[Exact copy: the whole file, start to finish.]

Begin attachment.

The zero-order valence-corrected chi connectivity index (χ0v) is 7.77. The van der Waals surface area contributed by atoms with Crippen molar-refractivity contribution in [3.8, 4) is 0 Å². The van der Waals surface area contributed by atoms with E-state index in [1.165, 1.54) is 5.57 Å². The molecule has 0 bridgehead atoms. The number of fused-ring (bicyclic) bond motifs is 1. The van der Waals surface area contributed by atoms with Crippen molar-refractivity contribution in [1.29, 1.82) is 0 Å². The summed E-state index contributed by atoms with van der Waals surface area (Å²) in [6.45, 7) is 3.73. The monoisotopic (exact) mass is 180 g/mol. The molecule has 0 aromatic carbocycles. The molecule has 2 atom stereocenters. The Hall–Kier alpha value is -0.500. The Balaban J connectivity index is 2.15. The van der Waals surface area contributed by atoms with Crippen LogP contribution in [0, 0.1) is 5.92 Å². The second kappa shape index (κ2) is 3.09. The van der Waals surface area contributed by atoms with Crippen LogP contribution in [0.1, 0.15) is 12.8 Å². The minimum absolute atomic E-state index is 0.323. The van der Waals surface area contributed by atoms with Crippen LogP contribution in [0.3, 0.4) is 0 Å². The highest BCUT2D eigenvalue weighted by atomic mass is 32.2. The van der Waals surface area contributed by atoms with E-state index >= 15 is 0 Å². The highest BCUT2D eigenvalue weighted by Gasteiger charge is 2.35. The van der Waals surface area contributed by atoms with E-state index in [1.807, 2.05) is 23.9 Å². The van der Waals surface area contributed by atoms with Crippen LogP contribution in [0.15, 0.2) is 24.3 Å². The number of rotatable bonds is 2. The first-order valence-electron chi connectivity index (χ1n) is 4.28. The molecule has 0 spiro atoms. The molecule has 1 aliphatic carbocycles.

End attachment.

The zero-order valence-corrected chi connectivity index (χ0v) is 7.77. The van der Waals surface area contributed by atoms with Crippen molar-refractivity contribution in [3.8, 4) is 0 Å². The van der Waals surface area contributed by atoms with E-state index in [1.165, 1.54) is 5.57 Å². The molecule has 0 bridgehead atoms. The number of fused-ring (bicyclic) bond motifs is 1. The van der Waals surface area contributed by atoms with Crippen molar-refractivity contribution in [1.29, 1.82) is 0 Å². The summed E-state index contributed by atoms with van der Waals surface area (Å²) in [6.45, 7) is 3.73. The monoisotopic (exact) mass is 180 g/mol. The molecule has 0 aromatic carbocycles. The molecule has 2 atom stereocenters. The Hall–Kier alpha value is -0.500. The Balaban J connectivity index is 2.15. The van der Waals surface area contributed by atoms with Crippen LogP contribution in [0, 0.1) is 5.92 Å². The second kappa shape index (κ2) is 3.09. The van der Waals surface area contributed by atoms with Crippen LogP contribution in [0.1, 0.15) is 12.8 Å². The minimum absolute atomic E-state index is 0.323. The van der Waals surface area contributed by atoms with Crippen LogP contribution in [0.3, 0.4) is 0 Å². The highest BCUT2D eigenvalue weighted by atomic mass is 32.2. The van der Waals surface area contributed by atoms with E-state index >= 15 is 0 Å². The highest BCUT2D eigenvalue weighted by Gasteiger charge is 2.35. The van der Waals surface area contributed by atoms with E-state index in [1.807, 2.05) is 23.9 Å². The van der Waals surface area contributed by atoms with Crippen LogP contribution in [0.15, 0.2) is 24.3 Å². The number of rotatable bonds is 2. The first-order valence-electron chi connectivity index (χ1n) is 4.28. The molecule has 0 spiro atoms. The molecule has 1 aliphatic carbocycles.